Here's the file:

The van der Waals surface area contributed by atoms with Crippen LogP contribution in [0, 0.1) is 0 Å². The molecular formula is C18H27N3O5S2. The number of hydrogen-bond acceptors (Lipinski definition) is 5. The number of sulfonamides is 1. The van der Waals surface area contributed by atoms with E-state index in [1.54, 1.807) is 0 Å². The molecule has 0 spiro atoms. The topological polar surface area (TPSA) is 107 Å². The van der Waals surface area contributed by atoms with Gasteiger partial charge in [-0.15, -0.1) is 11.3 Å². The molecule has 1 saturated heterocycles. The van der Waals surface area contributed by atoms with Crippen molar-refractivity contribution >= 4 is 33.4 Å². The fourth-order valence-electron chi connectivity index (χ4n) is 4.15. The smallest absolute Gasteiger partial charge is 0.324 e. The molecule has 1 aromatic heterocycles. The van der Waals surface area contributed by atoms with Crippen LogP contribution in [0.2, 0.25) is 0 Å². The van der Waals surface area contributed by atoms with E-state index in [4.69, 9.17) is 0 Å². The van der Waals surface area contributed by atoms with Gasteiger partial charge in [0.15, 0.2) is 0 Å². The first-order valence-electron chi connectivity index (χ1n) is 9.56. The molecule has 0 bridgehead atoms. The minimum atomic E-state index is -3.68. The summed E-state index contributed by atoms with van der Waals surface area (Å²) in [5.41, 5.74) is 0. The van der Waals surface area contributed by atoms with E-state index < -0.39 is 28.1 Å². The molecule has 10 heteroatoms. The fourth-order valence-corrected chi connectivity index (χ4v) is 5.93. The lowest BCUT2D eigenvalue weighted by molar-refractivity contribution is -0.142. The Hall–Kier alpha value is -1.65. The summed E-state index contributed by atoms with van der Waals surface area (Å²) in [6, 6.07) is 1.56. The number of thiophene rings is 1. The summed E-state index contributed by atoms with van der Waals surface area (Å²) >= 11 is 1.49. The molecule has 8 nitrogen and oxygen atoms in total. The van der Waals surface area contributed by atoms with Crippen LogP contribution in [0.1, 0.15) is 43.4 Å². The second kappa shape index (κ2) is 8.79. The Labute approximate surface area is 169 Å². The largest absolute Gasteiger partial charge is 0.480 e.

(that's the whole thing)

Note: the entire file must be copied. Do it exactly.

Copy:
The van der Waals surface area contributed by atoms with Crippen LogP contribution in [0, 0.1) is 0 Å². The molecular formula is C18H27N3O5S2. The number of hydrogen-bond acceptors (Lipinski definition) is 5. The number of sulfonamides is 1. The van der Waals surface area contributed by atoms with E-state index in [1.54, 1.807) is 0 Å². The molecule has 0 spiro atoms. The topological polar surface area (TPSA) is 107 Å². The van der Waals surface area contributed by atoms with Gasteiger partial charge in [-0.15, -0.1) is 11.3 Å². The molecule has 1 saturated heterocycles. The van der Waals surface area contributed by atoms with Crippen molar-refractivity contribution >= 4 is 33.4 Å². The fourth-order valence-electron chi connectivity index (χ4n) is 4.15. The smallest absolute Gasteiger partial charge is 0.324 e. The molecule has 1 aromatic heterocycles. The van der Waals surface area contributed by atoms with Crippen LogP contribution in [0.2, 0.25) is 0 Å². The van der Waals surface area contributed by atoms with E-state index in [4.69, 9.17) is 0 Å². The van der Waals surface area contributed by atoms with Gasteiger partial charge in [0.15, 0.2) is 0 Å². The first-order valence-electron chi connectivity index (χ1n) is 9.56. The molecule has 0 bridgehead atoms. The minimum atomic E-state index is -3.68. The summed E-state index contributed by atoms with van der Waals surface area (Å²) in [5.41, 5.74) is 0. The van der Waals surface area contributed by atoms with E-state index < -0.39 is 28.1 Å². The molecule has 10 heteroatoms. The fourth-order valence-corrected chi connectivity index (χ4v) is 5.93. The lowest BCUT2D eigenvalue weighted by molar-refractivity contribution is -0.142. The Hall–Kier alpha value is -1.65. The summed E-state index contributed by atoms with van der Waals surface area (Å²) in [6, 6.07) is 1.56. The number of thiophene rings is 1. The summed E-state index contributed by atoms with van der Waals surface area (Å²) >= 11 is 1.49. The molecule has 8 nitrogen and oxygen atoms in total. The van der Waals surface area contributed by atoms with Crippen LogP contribution in [0.1, 0.15) is 43.4 Å². The second kappa shape index (κ2) is 8.79. The Labute approximate surface area is 169 Å². The largest absolute Gasteiger partial charge is 0.480 e.